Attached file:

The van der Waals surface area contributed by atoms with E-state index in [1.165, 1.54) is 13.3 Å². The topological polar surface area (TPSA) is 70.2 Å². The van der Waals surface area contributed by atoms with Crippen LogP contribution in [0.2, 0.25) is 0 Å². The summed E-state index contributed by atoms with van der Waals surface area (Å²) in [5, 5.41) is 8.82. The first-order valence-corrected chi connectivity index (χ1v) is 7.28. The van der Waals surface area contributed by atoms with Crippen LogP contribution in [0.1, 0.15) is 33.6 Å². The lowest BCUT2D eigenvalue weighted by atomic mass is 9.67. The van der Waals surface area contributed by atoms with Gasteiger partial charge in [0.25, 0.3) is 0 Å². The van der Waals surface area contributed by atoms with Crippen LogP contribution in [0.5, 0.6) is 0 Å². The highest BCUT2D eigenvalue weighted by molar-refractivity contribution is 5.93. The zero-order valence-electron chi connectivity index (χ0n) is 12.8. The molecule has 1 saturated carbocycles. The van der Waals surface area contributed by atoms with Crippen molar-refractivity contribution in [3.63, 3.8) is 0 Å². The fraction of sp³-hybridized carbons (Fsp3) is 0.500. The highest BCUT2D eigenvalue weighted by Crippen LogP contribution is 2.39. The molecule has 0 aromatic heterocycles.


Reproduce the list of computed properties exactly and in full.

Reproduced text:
The van der Waals surface area contributed by atoms with E-state index in [1.165, 1.54) is 13.3 Å². The topological polar surface area (TPSA) is 70.2 Å². The van der Waals surface area contributed by atoms with Crippen LogP contribution in [0.2, 0.25) is 0 Å². The summed E-state index contributed by atoms with van der Waals surface area (Å²) in [5, 5.41) is 8.82. The first-order valence-corrected chi connectivity index (χ1v) is 7.28. The van der Waals surface area contributed by atoms with Crippen LogP contribution in [0.1, 0.15) is 33.6 Å². The lowest BCUT2D eigenvalue weighted by atomic mass is 9.67. The van der Waals surface area contributed by atoms with Gasteiger partial charge in [0.25, 0.3) is 0 Å². The van der Waals surface area contributed by atoms with Crippen LogP contribution in [0.5, 0.6) is 0 Å². The highest BCUT2D eigenvalue weighted by molar-refractivity contribution is 5.93. The zero-order valence-electron chi connectivity index (χ0n) is 12.8. The molecule has 1 saturated carbocycles. The van der Waals surface area contributed by atoms with Crippen molar-refractivity contribution in [3.63, 3.8) is 0 Å². The fraction of sp³-hybridized carbons (Fsp3) is 0.500. The highest BCUT2D eigenvalue weighted by Crippen LogP contribution is 2.39. The molecule has 0 aromatic heterocycles.